Lisa stood on her porch, the floor boards creaked as she rocked back and forth blowing puffs of smoke into the cloudless sky. It was just after 8:00 in the morning and her children were still sleeping. As she looked over her back yard, she took inventory of the things needing done. The garden needs weeding. A puff of smoke swirled in front of her eyes. The swing set is rusty. The stuff my youngest can reach should be scraped off or treated or whatever it is you do with rust. She wanted to go to Farmer’s Market and maybe snoop through some garage sales. Anther puff of smoke floated past her eyes.
Tom, her husband, had plans. She wasn’t sure what they were. Golfing? Bowling? Something to do with a ball I’m sure. That meant her kids would have to go with her. Her little Emma wouldn’t be a problem. She could be plunked in the stroller with a few toys, some crackers, and a Sippy cup of milk. Her eleven year old would be a whole other matter. Sometimes she thought David had an allergy to listening and was addicted to whining. She blew out a particularly long puff of smoke and watched it dance in the air.
Emma started crying. Lisa rocked back on her heels twice more and then dropped the butt in the old coffee can placed at her feet for just that purpose. The paint is chipping, she thought as she turned and went into the house and up the stairs to get her precious little girl. “Hi sweetie!” she cooed as she rounded the corner. “Are you weddy to get up now?” Lisa’s smile was large and her voice rose and fell like a nursery rhyme. Emma grunted at her and reached up.
Lisa swung her out of the crib, hugging her close. “I bet you need a die-purr change and some food for your wittle tummy. Wet’s go take cayr of dat.” Emma kicked her legs, her eyes brightening at the playful way her mother spoke to her. As she was laid down to be changed, she caught a glimpse of her brother in the doorway and squeeled with delight. “Who do you see? Who do you see?” Lisa squeeked at her, tickling her belly to Emma’s delight.
David peered in the room, rubbing sleep out of his eyes. “Can I go to John’s house?”
“No. We are going to eat breakfast and run some errands,” Lisa said flatly.
“What errands?” David stretched his arms in the air. His skin pulled taught making each roll of his ribs visible and his shorts sag a little lower. He looked like a holocaust survivor, bones sticking out at odd angles, his short hair accentuating the thinness of his face.
Lisa took this in with worry. “You need to start eating more.” She tossed the command over her shoulder as she smiled and positioned Emma in her new diaper.
David growled at her. “I’m not hungry.” His arms fell down to his sides pulling his shoulders over and curving his back.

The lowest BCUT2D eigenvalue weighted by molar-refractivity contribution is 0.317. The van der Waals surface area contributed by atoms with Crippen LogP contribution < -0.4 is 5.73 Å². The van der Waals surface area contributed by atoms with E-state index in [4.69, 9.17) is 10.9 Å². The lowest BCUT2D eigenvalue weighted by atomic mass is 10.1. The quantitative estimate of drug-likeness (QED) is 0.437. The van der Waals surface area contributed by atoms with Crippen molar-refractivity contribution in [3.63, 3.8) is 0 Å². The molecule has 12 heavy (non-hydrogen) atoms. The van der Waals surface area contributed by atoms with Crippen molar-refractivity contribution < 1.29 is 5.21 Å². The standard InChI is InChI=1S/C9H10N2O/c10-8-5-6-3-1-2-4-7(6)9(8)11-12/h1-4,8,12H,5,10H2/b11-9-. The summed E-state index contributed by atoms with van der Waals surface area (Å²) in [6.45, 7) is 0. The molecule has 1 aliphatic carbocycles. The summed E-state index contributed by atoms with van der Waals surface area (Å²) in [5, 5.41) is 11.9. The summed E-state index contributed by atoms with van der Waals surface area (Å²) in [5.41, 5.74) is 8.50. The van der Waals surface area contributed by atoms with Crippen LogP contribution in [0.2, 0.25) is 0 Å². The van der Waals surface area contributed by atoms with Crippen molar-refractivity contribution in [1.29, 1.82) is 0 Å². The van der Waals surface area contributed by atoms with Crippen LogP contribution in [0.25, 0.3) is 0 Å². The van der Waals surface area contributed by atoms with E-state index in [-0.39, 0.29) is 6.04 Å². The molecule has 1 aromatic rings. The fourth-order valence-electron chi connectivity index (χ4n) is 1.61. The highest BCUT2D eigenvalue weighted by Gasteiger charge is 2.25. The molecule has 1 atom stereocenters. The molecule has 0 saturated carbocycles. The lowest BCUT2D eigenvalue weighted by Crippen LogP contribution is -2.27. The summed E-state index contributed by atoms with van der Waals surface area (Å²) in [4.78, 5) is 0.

“Put a shirt on and go sit at the table. I’ll be down in a minute to make breakfast.” She knew his low appetite wasn’t his fault. It was the medication she agreed to put him on at the school’s request. He’d had difficulty in school since kindergarten largely because he couldn’t sit still and never paid attention to instructions. She blew a raspberry on Emma’s belly and Emma cackled in joy.
David called over the sound. “I said I’m not hungry.”
“I don’t care. You are not leaving this house without eating a big breakfast.” Her tone held an edge to it.
David took a step toward the bathroom muttering. Lisa over heard him and stood up. “What did you just say?” Her tone was no longer edgy; it was cold. Her hands pushed into her hips and her eyes dared him to challenge her.
“I said that I guess we wouldn’t be leaving the house then.” Snotty, that’s how many would have described the sound coming out of his larynx. He jutted his measly chest out, his hands slowly folding into fists and his heart pumping. His brain was trying to tell him something, but the message was muddled in the adrenaline so he pushed it aside.
Lisa took a couple of steps forward, her index finger shaking directly at him. “I said get a shirt on and get to the table. If I have to say it again, you are going to get a whoopin’ when Tom gets up. Do you understand me?” Her voice was hard and her face flushed. Emma started crying, the tension was more than her little two-year old self could handle. Lisa yelled, “Now look what you have done! Get your ass down stairs now.” She turned around and went to soothe Emma.
David walked off, miffed. He slammed the bathroom door and grabbed his toothbrush. He could hear Emma crying and felt bad. Challenging his mother at any time was always a bad idea, but first thing in the morning was just stupid. He grimaced. It wasn’t yet 8:30 and already he'd called himself stupid.